Meet Helen and Mark Simpson - a couple who welcomed a stranger needing extra support into their family home.
The couple decided to share their home and become full-time shared lives carers nearly two years ago, when they were matched with Lisa.
They said becoming carers was very much a family decision.
Mark said: “Being brutally honest we were very concerned about the dynamics of all the little relationships in our home when Lisa moved in.
“Although we’d all collectively made the decision to be shared lives carers ‘as a family’, we were desperate for it all to go smoothly for everyone. It did, and still does.
“The Kirklees Shared Lives team are obviously extremely skilled to have matched Lisa to our family. It works really well.”
Helen said: “We’re busy parents, juggling work, home, children, and all that comes with it, as do many other people.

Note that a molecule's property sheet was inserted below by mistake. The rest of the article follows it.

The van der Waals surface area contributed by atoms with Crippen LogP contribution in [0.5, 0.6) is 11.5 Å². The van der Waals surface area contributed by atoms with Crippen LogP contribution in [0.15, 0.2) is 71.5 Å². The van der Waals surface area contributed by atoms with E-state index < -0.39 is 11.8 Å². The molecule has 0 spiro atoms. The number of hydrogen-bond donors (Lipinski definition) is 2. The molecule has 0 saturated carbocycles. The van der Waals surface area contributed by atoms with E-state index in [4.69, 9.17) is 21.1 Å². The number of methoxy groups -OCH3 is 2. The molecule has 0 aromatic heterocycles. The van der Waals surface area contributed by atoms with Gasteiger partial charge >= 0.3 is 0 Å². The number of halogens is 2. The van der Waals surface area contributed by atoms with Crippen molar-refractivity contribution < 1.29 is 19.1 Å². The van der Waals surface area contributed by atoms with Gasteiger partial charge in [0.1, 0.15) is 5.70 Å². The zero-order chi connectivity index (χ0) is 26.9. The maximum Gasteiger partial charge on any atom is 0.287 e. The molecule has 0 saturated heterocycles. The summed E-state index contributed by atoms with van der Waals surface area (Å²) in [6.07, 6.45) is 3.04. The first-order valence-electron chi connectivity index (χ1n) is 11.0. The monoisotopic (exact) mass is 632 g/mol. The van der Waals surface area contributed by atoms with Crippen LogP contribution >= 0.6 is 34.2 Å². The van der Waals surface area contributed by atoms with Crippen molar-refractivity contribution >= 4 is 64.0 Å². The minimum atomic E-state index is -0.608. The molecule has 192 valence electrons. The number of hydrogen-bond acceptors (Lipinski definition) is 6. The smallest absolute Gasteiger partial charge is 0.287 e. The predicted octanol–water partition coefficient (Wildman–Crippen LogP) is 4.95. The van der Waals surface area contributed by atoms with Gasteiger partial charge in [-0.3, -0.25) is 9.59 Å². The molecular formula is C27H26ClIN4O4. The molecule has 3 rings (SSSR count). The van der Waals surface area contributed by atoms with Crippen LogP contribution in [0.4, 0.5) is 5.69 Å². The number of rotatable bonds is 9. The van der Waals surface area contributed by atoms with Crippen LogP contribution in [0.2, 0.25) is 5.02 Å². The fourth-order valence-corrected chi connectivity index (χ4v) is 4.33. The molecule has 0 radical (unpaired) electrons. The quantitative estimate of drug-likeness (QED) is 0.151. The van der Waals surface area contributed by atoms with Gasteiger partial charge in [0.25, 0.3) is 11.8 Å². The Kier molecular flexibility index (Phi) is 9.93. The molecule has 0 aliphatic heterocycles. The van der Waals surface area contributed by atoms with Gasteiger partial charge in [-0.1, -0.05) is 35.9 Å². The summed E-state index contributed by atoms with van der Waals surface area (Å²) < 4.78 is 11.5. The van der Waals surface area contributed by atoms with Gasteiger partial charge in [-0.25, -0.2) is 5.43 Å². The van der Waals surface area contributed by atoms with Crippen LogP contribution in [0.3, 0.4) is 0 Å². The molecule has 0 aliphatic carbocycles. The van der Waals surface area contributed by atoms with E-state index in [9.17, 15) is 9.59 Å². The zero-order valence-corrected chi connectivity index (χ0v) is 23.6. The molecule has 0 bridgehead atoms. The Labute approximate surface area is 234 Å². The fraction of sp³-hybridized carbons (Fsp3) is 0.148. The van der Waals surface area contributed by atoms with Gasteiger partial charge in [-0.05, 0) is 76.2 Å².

“But choosing to be a shared lives carer meant that I could stay at home with the children and support Lisa.
“We’re really pleased that our children have this experience to help and support people like Lisa.
“We think it’s helping to make our children into brilliant caring adults and they’re developing important skills.”
The council is looking for more people to take on the challenge of becoming a shared lives carer.
Carers provide adults with a disability the opportunity to stay in their home and become part of their family.
Placements could be anything from a weekend or a couple of weeks to a full time arrangement.
A Kirklees Council spokeswoman said: “The Shared Lives scheme gives adults with additional needs new experiences and opportunities, as well as the opportunity to gain more independence for the future.
“Experienced staff ensure that suitable matches are made between carers and those needing care, so that the experience is a positive one for everyone involved.
“Being a Shared Lives carer is incredibly rewarding and no experience is necessary – you just need to care. The team behind the unique scheme are encouraging people to open up their homes and make a positive difference to other people’s lives.
“Shared lives carers are paid an allowance for the care they provide and full training is provided.”
Drop in events about the scheme are taking place Huddersfield Central Library on Saturday September 3 from 9.30am, or at Dewsbury Market on Saturday September 10 from 9.30am.
Or visit www.kirklees.gov.uk/sharedlivesenquiry for more.